Monday, April 10, 2006

Dow Utilities and the S&P 500

We were narrowly higher in the S&P 500 Index, with SPY up .15%. The Dow Utilities were stronger, up over half a percent. I went back to March, 2003 (N = 781) and found 144 days in which SPY was up on the day, but less than .30%. Two days later, SPY averaged a gain of .23% (89 up, 55 down).

When I broke the sample in half based on the change in the Dow Utilities, however, a pattern emerged. When the Utilities were strong (N = 72), the two-day gain in SPY averaged .11% (42 up, 30 down). When the Utilities were weak (N = 72), the two day gain in SPY averaged .36% (47 up, 25 down).

We thus tend to see strength when Utilities underperform SPY; underperformance when Utilities are stronger than SPY. I'll be looking further at the Utilities as a possible market barometer.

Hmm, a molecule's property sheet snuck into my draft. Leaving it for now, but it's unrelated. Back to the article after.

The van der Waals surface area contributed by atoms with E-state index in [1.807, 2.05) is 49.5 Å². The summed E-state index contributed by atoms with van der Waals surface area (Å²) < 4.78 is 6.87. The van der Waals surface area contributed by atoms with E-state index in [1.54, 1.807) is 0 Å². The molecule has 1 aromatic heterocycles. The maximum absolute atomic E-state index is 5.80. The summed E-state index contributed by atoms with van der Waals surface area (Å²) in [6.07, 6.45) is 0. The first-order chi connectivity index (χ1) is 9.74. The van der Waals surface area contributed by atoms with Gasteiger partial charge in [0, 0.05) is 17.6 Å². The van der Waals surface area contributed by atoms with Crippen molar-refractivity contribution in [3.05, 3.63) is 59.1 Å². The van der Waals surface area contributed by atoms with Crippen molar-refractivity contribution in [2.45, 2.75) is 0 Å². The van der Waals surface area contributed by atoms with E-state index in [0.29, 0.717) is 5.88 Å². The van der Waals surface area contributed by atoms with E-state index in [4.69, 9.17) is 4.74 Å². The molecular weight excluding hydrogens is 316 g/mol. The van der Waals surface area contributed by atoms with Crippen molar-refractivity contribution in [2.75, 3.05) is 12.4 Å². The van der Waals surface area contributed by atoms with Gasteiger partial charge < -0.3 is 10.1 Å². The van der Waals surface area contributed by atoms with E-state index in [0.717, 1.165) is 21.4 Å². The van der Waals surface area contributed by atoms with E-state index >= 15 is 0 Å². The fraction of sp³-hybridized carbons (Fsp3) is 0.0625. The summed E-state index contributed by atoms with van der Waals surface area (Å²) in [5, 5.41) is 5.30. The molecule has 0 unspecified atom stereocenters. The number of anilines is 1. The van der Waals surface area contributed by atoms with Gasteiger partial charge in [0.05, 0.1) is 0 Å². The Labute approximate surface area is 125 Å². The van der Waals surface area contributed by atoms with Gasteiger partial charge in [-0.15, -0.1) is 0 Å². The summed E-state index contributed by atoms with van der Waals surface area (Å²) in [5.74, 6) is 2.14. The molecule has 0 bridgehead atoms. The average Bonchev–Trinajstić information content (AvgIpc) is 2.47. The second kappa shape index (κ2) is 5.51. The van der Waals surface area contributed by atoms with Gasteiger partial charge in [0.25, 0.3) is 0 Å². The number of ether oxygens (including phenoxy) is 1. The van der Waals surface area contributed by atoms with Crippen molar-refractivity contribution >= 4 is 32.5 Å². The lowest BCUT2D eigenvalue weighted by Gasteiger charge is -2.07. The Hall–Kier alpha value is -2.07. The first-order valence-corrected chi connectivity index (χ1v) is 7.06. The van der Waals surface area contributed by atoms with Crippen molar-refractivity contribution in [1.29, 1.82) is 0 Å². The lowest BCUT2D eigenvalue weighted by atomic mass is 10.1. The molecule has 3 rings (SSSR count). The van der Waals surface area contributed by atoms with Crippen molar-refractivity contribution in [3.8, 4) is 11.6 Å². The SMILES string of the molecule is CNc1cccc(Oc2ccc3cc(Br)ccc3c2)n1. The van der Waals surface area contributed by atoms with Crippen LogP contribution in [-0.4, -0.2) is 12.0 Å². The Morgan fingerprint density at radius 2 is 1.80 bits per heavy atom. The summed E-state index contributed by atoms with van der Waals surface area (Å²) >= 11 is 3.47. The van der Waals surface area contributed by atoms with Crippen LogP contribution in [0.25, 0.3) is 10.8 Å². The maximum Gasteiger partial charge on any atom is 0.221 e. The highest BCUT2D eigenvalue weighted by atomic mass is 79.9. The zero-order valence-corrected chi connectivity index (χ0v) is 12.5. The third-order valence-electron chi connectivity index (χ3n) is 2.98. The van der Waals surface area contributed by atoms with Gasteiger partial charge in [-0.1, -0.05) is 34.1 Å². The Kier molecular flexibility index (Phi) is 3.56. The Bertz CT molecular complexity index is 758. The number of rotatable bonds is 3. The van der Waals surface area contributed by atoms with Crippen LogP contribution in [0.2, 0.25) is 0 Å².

yinTrader said...

Bonjour Brett

Interesting observation on Utilities v S&P when you halved the sample under study.

I am trying to follow. Utilities would refer to energy? If so, when they underperform, other businesses would benefit from lower costs? hence, your findings on the inverse relationship between Utilities and S&P.

But why do you have to half the sample?

To have Utilities as a possible market barometer would help those who trade the S&P, like me.

Sorry, if I seem naive being a novice trader.

Brett Steenbarger, Ph.D. said...


You're asking good questions that I hope to answer with further investigations. Splitting the sample in half provides a big picture view of the effect of strength vs. weakness on the S&P performance. That way, I'm not choosing some random cut point to artificially produce results.